Asymptomatic sexually transmitted diseases: the case for screening

Prev Med. 2003 Apr;36(4):502-9. doi: 10.1016/s0091-7435(02)00058-0.

Abstract

Background: The United States has the highest prevalence of sexually transmitted diseases in the developed world. Control strategies should address the most frequent reasons why curable sexually transmitted diseases are not treated.

Methods: We approached 1,631 persons ages 18-29 in various sites and offered them screening for gonorrhea and chlamydial infection and surveys regarding past genitourinary symptoms. For those with past symptoms we abstracted medical records or conducted additional interviews. From these data we estimated the total number of persons who had gonorrhea or chlamydial infections in the previous year, the proportion treated, and the primary reasons for nontreatment.

Results: The prevalence of gonorrhea was 2.3% and that of chlamydial infection was 10.1%. We estimate that 45 and 77% of all cases of gonorrhea and chlamydial infection, respectively, were never symptomatic and that 86 and 95% of untreated cases of gonorrhea and chlamydial infection, respectively, were untreated because they were never symptomatic. The remaining 14 and 5% of untreated cases of gonorrhea and chlamydia, respectively, were not treated because persons did not receive medical care for symptoms.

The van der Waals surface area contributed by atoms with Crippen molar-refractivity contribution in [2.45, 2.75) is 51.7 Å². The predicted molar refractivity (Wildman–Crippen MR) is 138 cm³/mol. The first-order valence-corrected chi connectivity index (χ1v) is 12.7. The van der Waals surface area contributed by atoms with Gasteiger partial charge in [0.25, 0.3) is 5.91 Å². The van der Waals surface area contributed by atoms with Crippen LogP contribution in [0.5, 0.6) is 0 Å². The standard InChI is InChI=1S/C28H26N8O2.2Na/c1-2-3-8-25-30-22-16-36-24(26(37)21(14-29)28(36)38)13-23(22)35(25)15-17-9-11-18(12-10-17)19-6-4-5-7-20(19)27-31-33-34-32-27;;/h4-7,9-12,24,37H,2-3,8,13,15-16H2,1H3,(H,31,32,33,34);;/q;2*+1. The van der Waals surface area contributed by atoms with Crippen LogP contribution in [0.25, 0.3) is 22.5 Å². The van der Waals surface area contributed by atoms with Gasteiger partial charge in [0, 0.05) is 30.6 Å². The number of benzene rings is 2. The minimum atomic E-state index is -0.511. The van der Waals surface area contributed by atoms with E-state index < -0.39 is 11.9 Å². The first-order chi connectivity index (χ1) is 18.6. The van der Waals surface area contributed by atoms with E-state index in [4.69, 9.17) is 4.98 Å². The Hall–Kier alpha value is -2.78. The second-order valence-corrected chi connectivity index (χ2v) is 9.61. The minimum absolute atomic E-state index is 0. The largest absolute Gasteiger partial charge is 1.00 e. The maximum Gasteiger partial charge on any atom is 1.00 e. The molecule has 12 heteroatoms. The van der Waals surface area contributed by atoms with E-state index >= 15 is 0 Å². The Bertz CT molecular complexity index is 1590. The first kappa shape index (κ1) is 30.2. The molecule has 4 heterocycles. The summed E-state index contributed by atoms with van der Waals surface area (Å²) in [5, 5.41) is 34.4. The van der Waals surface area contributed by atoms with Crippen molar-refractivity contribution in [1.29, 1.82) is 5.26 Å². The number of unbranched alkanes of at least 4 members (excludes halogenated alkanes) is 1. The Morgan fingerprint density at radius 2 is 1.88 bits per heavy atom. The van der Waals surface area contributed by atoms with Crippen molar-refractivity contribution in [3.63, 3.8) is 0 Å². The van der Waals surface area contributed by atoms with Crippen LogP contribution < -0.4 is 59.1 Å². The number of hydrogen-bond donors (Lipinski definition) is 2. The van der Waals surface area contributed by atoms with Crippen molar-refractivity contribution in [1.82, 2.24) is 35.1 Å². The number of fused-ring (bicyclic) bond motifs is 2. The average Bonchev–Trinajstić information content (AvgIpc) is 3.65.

Conclusions: The primary reason that gonorrhea and chlamydial infections are untreated is that infected persons never have symptoms. The most effective method to control these sexually transmitted diseases is routine screening at high-volume sites.

Publication types

  • Research Support, U.S. Gov't, P.H.S.

MeSH terms

  • Adolescent
  • Adult
  • African Continental Ancestry Group
  • Age Distribution
  • Chlamydia Infections / diagnosis
  • Chlamydia Infections / epidemiology*
  • Comorbidity
  • European Continental Ancestry Group
  • Female
  • Gonorrhea / diagnosis
  • Gonorrhea / epidemiology*
  • Health Knowledge, Attitudes, Practice
  • Humans
  • Louisiana / epidemiology
  • Male
  • Mass Screening / statistics & numerical data*
  • Patient Acceptance of Health Care / statistics & numerical data
  • Prevalence
  • Sex Distribution